Many times, like Leonardo da Vinci, I write things like “describe the tongue of a woodpecker” into a notebook. This particular command, about finding out more about the tongue of a woodpecker, can be found in Leonardo’s notebooks. I found the following five sentences about Leonardo da Vinci comforting, encouraging, and inspiring. They are all from Walter Isaacson’s essay “The Lessons of Leonardo” published in the Wall Street Journal on October 1, 2017.
- His genius came from being wildly imaginative, quirkily curious and willfully observant.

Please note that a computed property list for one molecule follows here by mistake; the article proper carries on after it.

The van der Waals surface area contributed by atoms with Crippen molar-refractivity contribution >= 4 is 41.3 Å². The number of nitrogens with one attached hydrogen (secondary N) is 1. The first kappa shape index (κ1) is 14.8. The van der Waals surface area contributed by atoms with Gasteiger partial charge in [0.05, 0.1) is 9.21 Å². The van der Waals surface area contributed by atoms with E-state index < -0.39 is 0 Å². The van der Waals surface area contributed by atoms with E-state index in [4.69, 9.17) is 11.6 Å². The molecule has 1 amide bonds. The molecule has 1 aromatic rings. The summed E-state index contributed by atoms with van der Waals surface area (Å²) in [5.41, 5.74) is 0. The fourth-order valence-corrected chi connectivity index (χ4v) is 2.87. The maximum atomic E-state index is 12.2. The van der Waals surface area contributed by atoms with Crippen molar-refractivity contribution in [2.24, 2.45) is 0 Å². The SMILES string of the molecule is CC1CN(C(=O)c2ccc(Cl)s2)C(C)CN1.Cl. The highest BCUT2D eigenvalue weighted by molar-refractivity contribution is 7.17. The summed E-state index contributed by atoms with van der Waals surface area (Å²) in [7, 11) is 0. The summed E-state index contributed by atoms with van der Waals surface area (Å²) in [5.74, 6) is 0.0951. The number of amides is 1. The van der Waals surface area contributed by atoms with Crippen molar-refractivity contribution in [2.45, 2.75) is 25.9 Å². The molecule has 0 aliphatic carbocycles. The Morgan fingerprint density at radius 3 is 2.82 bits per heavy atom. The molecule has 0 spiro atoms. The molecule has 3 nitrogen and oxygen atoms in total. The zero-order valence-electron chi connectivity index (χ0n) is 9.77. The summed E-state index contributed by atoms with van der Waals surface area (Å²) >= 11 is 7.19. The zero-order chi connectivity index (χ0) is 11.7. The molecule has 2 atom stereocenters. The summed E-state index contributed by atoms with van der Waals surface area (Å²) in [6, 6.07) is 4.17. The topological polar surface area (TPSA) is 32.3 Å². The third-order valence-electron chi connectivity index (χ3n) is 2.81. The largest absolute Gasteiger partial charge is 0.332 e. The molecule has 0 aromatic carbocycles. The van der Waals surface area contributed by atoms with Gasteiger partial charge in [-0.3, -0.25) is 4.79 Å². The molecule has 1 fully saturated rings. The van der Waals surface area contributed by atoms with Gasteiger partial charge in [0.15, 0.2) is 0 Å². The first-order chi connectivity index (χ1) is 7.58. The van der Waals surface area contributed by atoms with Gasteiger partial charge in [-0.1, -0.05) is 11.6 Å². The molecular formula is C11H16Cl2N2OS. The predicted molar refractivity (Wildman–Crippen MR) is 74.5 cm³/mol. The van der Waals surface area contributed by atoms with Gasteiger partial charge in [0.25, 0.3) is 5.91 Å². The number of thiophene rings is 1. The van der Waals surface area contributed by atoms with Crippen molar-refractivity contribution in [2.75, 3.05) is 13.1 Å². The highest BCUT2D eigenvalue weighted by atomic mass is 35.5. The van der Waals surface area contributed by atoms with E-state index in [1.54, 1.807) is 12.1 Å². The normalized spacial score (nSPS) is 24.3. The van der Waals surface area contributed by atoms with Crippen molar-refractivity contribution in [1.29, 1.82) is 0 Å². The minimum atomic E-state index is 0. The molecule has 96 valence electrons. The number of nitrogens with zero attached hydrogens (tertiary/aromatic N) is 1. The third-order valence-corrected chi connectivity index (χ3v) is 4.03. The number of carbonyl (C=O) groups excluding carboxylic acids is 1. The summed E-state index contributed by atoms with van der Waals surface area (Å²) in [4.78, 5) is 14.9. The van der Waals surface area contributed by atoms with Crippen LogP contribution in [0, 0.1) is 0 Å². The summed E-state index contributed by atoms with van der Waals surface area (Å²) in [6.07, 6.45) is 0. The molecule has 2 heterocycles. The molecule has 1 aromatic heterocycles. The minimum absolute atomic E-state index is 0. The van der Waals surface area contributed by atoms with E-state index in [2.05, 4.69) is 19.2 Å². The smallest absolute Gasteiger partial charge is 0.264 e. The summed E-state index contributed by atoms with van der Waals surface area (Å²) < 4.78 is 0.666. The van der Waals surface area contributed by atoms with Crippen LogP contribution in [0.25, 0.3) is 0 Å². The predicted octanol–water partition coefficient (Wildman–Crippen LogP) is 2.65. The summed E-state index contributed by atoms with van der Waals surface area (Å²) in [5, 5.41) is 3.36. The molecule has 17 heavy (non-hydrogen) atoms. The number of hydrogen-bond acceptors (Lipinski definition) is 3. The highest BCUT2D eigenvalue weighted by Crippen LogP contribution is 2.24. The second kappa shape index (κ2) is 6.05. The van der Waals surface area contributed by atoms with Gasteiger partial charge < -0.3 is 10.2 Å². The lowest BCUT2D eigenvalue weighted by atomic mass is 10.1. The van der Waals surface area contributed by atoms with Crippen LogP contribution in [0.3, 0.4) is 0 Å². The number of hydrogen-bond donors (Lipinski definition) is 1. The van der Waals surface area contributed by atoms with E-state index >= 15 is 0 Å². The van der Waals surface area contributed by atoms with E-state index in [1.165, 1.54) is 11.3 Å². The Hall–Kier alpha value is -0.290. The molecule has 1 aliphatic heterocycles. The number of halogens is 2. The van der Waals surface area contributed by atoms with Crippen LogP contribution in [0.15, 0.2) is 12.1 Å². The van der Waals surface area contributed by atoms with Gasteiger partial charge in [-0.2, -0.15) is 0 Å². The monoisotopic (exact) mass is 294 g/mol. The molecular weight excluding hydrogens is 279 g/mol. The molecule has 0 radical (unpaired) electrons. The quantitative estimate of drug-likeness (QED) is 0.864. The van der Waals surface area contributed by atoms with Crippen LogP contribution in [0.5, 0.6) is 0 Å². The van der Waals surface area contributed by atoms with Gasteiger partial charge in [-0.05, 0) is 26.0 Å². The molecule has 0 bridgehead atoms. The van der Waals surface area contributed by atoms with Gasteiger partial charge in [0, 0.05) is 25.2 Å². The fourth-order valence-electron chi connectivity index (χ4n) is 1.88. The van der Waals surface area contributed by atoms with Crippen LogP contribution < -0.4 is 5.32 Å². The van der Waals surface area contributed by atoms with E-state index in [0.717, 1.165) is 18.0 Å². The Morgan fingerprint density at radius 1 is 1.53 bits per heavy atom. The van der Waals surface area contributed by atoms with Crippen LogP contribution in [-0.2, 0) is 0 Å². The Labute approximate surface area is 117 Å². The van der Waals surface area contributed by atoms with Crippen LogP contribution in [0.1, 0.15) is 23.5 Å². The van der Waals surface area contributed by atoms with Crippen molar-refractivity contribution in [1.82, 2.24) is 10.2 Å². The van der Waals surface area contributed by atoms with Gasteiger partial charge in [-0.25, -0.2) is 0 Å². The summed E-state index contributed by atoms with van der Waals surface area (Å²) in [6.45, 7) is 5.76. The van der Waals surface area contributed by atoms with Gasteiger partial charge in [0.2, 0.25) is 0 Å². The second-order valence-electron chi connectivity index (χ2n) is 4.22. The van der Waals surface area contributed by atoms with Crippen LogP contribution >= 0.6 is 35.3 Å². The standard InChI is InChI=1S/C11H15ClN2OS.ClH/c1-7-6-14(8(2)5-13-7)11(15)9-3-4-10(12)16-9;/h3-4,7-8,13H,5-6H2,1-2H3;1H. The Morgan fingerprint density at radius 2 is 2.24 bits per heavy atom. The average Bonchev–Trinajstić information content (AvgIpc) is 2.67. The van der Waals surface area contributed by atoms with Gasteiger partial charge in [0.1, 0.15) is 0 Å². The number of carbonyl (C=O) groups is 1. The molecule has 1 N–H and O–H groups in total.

- He left many artistic projects unfinished and pages of brilliant treatises unpublished.
- He made lists in his notebooks of hundreds of subjects, both marvelous and mundane, that he wanted to explore, from what causes people to yawn to methods of squaring a circle.
- His mind wandered merrily across the arts, sciences, engineering and humanities.
- He simply wanted to know.
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